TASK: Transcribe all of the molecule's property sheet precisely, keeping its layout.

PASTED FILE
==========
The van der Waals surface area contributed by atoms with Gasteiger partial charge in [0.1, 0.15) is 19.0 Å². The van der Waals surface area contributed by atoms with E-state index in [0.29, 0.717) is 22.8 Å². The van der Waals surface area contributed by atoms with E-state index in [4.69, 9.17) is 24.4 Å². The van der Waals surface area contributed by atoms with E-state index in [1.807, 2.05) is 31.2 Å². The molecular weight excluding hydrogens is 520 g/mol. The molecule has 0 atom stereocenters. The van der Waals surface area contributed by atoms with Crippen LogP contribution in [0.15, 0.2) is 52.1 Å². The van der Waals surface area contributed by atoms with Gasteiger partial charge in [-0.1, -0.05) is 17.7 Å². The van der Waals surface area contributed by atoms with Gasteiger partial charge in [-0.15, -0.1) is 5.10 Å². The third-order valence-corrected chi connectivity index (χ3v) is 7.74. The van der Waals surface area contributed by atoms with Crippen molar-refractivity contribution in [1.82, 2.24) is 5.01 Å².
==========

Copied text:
The van der Waals surface area contributed by atoms with Gasteiger partial charge in [0.1, 0.15) is 19.0 Å². The van der Waals surface area contributed by atoms with E-state index in [0.29, 0.717) is 22.8 Å². The van der Waals surface area contributed by atoms with E-state index in [4.69, 9.17) is 24.4 Å². The van der Waals surface area contributed by atoms with E-state index in [1.807, 2.05) is 31.2 Å². The molecular weight excluding hydrogens is 520 g/mol. The molecule has 0 atom stereocenters. The van der Waals surface area contributed by atoms with Crippen LogP contribution in [0.15, 0.2) is 52.1 Å². The van der Waals surface area contributed by atoms with Gasteiger partial charge in [-0.1, -0.05) is 17.7 Å². The van der Waals surface area contributed by atoms with Gasteiger partial charge in [-0.15, -0.1) is 5.10 Å². The third-order valence-corrected chi connectivity index (χ3v) is 7.74. The van der Waals surface area contributed by atoms with Crippen molar-refractivity contribution in [1.82, 2.24) is 5.01 Å².